Ernesto Frieri isn't quite ready to regain the closing role he relinquished to Joe Smith in late April, not after the Angels right-hander gave up a two-out, ninth-inning home run to No. 9 batter Brian Roberts that lifted the New York Yankees to a 4-3 victory in Angel Stadium on Tuesday night.
Frieri had pitched well enough in his previous five games, giving up no hits and striking out four in 4 2/3 innings, for Manager Mike Scioscia to turn the last two innings into a time-share between Frieri and Smith, using matchups to determine who pitched the eighth and ninth.
But Smith, who converted his first three save opportunities, felt tightness in his lower right side while warming up on Monday, and he was not available Tuesday night, leaving Scioscia no choice but to go with Frieri in the ninth inning of a 3-3 game.
Frieri, who was demoted after posting a 9.35 earned run average and giving up five home runs in his first 10 games, got Yangervis Solarte to fly to left to open the ninth, and he struck out Brett Gardner with a 94-mph fastball.
But Roberts, who entered the game with a .239 average, no home runs and four runs batted in, drove a knee-high, first-pitch fastball over the right-field wall to spoil the night for Frieri and the Angels.
"I feel good, man; my fastball was coming out good today, and I just made one mistake," Frieri said. "Everyone knew I was throwing a fastball. He was cheating on me, he put a good swing on it and hit it out. It's crazy."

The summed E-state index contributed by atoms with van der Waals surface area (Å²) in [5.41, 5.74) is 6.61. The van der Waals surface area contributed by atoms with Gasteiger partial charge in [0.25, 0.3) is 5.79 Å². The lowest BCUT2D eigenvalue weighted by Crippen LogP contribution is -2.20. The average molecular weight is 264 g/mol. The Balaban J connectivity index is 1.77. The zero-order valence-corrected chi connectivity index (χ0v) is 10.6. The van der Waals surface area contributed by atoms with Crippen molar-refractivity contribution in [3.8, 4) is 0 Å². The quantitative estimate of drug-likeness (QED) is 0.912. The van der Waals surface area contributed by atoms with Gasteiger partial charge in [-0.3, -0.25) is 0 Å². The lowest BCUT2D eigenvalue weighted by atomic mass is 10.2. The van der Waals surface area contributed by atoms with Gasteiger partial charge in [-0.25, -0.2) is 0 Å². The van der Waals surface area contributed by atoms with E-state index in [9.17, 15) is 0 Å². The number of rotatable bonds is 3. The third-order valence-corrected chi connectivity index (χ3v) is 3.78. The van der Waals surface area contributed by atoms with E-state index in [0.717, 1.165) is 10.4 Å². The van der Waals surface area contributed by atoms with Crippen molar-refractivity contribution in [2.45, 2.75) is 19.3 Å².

Frieri has been gaining confidence in his slider and changeup, so much so that he said after a crisp inning against the Texas Rangers over the weekend that he thought he could throw either pitch in any count.
"That's what I needed to fix — I needed to show the hitters that I can use my other stuff so they don't get comfortable and look for this pitch coming," Frieri said. "Now, they have to think a little more. That's the way it has to be. Make them guess what's coming and make your pitches." But Roberts was clearly sitting fastball Tuesday night.
"I can read a scoreboard, and he was throwing a 95-mph fastball," the Yankees second baseman said of Frieri, "so I figured I probably better get my bat ready." Frieri didn't second-guess his pitch selection because his best stuff Tuesday night was his fastball.
"My fastball was pretty good to the first two batters," Frieri said. "When you get two quick outs, you don't want to mess around with that third guy, especially when the better hitters are coming up. I just wanted to attack and get ahead with a strike. The pitch was down, but it was over the middle."
Asked if he thought the loss might affect Frieri's recent surge in confidence, Angels Manager Mike Scioscia said, "I sure hope not. He's been throwing the ball so well. He just made one mistake tonight. He yanked one pitch to Roberts, but give Roberts credit. He was ready for it." Frieri has been resilient, regaining his closing role after brief demotions in 2012 and 2013 and bouncing back from his rough start this season, and he was already looking ahead after Tuesday night's setback.
"I'm good, I'm not going to get crazy," Frieri said. "I don't want to get used to this, because I know I'm way better than what I've done lately. I have to learn from the mistakes and get better."
Smith, who has a 2.77 ERA in 14 games, might not be available until Friday in Toronto. He got sick while warming up Monday, saying a protein bar he ate "didn't sit well with me." He induced vomiting and felt fine, but when he resumed throwing, his side tightened.